Answers to curious stroke
cases imminent – study
STROKE sufferers with a condition that causes them to apply make-up to or shave only one side of their face tend to have worse recovery rates than other stroke victims.
And Queensland scientists claim to now know why.
Unilateral spatial neglect is caused by strokes that affect the right side of the brain and result in sufferers ignoring the left side of their body.
People with the condition may ignore food on the left of their plate or fail to shave or put make-up on the left side of their face.
Queensland Brain Institute (QBI) researcher, Marc Kamke, says this group did not regain movement or cognitive function as well as other stroke sufferers.
He says QBI researchers have found this is probably because their ability to pay attention to that side of the body is severely impaired.
Through a series of tests with about 50 healthy volunteers, QBI researchers investigated the impact of attention on the brain's ability to repair itself.
The results suggest the best way for stroke victims to recover is to minimise any distractions during rehabilitation therapy and have the patient completely focused on the therapeutic task.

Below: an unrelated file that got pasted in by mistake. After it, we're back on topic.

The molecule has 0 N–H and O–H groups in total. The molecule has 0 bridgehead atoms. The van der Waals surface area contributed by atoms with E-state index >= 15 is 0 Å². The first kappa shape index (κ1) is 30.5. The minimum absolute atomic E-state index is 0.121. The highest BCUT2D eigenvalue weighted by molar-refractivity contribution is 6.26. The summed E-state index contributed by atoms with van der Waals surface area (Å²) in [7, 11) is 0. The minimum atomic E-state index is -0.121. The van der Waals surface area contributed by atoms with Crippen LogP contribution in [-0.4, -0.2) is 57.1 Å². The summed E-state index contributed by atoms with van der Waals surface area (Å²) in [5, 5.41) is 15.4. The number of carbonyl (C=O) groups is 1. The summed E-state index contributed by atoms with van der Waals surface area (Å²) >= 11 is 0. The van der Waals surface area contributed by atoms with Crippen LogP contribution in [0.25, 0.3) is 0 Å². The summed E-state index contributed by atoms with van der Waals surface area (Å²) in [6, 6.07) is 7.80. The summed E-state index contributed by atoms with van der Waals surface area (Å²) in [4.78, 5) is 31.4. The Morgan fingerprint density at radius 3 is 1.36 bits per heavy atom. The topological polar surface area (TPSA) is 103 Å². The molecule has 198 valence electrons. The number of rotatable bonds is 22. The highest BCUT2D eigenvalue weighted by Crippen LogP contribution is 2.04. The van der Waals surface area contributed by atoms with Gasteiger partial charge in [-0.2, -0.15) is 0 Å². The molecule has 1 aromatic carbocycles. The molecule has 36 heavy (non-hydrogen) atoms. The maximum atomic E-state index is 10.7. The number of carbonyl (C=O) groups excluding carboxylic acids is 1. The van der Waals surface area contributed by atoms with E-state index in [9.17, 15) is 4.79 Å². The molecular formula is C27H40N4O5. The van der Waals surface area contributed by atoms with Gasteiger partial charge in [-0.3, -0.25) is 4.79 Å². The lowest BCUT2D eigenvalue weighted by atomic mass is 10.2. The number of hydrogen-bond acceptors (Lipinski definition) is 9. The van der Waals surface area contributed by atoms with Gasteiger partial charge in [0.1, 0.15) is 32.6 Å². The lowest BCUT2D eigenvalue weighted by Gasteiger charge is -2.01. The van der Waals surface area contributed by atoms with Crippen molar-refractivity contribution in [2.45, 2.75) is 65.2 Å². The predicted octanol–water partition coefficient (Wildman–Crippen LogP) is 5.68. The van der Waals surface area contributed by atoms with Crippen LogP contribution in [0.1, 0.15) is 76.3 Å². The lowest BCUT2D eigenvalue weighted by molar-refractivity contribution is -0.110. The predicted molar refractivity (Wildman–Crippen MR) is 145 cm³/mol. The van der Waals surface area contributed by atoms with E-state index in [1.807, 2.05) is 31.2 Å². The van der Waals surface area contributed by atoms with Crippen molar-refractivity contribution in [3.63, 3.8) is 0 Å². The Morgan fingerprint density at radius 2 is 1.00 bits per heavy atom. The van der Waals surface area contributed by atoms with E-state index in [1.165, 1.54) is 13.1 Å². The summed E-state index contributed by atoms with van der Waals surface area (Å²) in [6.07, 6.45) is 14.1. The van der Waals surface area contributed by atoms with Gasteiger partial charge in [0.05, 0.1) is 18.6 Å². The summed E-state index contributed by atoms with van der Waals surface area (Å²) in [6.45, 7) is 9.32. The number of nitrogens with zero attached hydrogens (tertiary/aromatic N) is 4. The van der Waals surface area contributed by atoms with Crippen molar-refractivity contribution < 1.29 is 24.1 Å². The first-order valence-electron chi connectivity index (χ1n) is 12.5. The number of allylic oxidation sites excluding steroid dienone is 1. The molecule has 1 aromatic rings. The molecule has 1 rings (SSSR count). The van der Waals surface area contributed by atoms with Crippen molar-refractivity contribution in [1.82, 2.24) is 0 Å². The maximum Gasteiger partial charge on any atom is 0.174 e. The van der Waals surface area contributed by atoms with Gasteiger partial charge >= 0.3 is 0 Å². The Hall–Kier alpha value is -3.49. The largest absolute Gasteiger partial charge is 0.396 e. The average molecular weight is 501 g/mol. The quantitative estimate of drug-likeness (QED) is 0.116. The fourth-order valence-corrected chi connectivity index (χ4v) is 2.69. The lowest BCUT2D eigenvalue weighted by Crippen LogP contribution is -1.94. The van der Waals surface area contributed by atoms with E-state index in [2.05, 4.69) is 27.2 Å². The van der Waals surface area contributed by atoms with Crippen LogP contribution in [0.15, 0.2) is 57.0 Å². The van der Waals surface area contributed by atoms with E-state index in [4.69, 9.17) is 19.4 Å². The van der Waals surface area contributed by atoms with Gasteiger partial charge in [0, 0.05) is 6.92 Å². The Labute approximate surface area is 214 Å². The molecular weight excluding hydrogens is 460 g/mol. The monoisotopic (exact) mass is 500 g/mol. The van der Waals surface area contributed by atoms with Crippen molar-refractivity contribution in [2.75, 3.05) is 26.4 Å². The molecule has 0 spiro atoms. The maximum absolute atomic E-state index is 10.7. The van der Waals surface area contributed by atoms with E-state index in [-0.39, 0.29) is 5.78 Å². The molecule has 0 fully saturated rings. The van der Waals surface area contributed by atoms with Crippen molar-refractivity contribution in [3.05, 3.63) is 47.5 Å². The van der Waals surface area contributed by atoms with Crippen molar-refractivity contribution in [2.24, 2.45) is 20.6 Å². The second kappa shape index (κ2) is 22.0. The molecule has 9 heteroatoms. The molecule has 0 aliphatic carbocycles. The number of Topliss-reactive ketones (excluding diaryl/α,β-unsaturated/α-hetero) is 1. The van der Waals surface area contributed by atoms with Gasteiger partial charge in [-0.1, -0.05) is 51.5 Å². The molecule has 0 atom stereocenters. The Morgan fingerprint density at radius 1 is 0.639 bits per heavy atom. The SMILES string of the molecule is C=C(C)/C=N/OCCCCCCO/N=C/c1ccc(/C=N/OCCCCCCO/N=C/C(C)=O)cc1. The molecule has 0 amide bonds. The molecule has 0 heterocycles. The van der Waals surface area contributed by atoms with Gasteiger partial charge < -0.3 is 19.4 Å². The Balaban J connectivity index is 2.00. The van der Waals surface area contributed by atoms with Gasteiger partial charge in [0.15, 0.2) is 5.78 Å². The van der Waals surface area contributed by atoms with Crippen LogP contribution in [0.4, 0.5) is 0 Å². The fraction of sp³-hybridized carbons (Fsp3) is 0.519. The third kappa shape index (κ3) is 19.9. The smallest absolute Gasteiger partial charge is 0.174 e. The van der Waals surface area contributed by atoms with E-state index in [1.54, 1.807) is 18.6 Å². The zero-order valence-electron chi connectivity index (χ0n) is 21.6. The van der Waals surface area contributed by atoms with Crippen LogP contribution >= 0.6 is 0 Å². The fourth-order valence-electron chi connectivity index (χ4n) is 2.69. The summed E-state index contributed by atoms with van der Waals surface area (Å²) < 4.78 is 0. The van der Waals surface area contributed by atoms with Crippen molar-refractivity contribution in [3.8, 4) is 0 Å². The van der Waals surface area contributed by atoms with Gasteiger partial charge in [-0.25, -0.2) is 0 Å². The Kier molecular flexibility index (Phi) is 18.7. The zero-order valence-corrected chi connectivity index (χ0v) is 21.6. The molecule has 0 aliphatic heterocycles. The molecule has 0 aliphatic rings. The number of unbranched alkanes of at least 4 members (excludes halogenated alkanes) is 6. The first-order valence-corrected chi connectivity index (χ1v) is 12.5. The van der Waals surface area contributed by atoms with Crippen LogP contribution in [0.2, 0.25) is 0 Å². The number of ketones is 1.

This undivided attention is more likely to increase the brain’s ability to rewire or relearn, a process known as plasticity that is essential for stroke recovery, says Dr Kamke.
“We’re showing the first, convincing evidence that attention is necessary for plasticity to actually occur,” he says.
“When you are totally engrossed in something else, plasticity is not going to occur.
“That’s the problem for people with (unilateral spatial) neglect, because they can’t focus on that side of space or to their body.
“Even though they might be having some sort of physical therapy on the side of their body that is paralysed, they can’t actually attend to that . . . side of their body.
“That helps explain why their outcomes are so poor, because their attention is elsewhere.”
Dr Kamke says he hopes the study, published in the recent issue of The Journal of Neuroscience, will pave the way to better therapy or interventions for unilateral spatial neglect sufferers.
He says there could also be implications for a range of brain injury sufferers with cognitive or attention dysfunction.